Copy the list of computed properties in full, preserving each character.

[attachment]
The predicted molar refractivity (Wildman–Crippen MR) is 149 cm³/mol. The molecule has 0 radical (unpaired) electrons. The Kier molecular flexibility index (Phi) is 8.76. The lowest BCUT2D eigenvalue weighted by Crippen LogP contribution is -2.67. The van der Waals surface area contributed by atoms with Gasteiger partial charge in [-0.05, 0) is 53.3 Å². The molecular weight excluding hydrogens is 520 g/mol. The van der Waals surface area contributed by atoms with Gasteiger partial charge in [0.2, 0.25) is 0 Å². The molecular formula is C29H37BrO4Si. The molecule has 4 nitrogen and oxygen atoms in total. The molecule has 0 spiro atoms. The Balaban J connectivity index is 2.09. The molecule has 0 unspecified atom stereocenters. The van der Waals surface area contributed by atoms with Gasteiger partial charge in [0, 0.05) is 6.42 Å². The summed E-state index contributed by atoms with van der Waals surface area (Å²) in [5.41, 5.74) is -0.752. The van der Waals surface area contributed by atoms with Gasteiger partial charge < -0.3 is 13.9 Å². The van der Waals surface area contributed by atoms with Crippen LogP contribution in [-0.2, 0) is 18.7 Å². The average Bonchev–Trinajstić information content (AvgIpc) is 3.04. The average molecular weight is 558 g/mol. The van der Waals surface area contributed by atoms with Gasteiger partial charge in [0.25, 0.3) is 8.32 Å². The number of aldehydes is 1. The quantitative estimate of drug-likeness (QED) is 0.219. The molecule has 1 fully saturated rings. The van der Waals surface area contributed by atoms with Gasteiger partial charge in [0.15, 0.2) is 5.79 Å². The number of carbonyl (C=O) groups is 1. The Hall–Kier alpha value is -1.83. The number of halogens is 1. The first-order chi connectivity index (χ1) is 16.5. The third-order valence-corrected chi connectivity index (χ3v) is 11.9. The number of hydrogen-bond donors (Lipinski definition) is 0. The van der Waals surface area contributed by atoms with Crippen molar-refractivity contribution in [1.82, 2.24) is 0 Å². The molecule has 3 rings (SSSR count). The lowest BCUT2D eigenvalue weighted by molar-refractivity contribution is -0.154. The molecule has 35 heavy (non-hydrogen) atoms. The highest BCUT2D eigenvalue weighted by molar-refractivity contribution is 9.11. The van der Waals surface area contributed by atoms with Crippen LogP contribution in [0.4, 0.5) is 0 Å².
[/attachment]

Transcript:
The predicted molar refractivity (Wildman–Crippen MR) is 149 cm³/mol. The molecule has 0 radical (unpaired) electrons. The Kier molecular flexibility index (Phi) is 8.76. The lowest BCUT2D eigenvalue weighted by Crippen LogP contribution is -2.67. The van der Waals surface area contributed by atoms with Gasteiger partial charge in [-0.05, 0) is 53.3 Å². The molecular weight excluding hydrogens is 520 g/mol. The van der Waals surface area contributed by atoms with Gasteiger partial charge in [0.2, 0.25) is 0 Å². The molecular formula is C29H37BrO4Si. The molecule has 4 nitrogen and oxygen atoms in total. The molecule has 0 spiro atoms. The Balaban J connectivity index is 2.09. The molecule has 0 unspecified atom stereocenters. The van der Waals surface area contributed by atoms with Gasteiger partial charge in [0, 0.05) is 6.42 Å². The summed E-state index contributed by atoms with van der Waals surface area (Å²) in [5.41, 5.74) is -0.752. The van der Waals surface area contributed by atoms with Gasteiger partial charge < -0.3 is 13.9 Å². The van der Waals surface area contributed by atoms with Crippen LogP contribution in [-0.2, 0) is 18.7 Å². The average Bonchev–Trinajstić information content (AvgIpc) is 3.04. The average molecular weight is 558 g/mol. The van der Waals surface area contributed by atoms with Gasteiger partial charge in [0.25, 0.3) is 8.32 Å². The number of aldehydes is 1. The quantitative estimate of drug-likeness (QED) is 0.219. The molecule has 1 fully saturated rings. The van der Waals surface area contributed by atoms with Gasteiger partial charge in [0.15, 0.2) is 5.79 Å². The number of carbonyl (C=O) groups is 1. The Hall–Kier alpha value is -1.83. The number of halogens is 1. The first-order chi connectivity index (χ1) is 16.5. The third-order valence-corrected chi connectivity index (χ3v) is 11.9. The number of hydrogen-bond donors (Lipinski definition) is 0. The van der Waals surface area contributed by atoms with Crippen molar-refractivity contribution in [1.82, 2.24) is 0 Å². The molecule has 3 rings (SSSR count). The lowest BCUT2D eigenvalue weighted by molar-refractivity contribution is -0.154. The molecule has 35 heavy (non-hydrogen) atoms. The highest BCUT2D eigenvalue weighted by molar-refractivity contribution is 9.11. The van der Waals surface area contributed by atoms with Crippen LogP contribution in [0.4, 0.5) is 0 Å².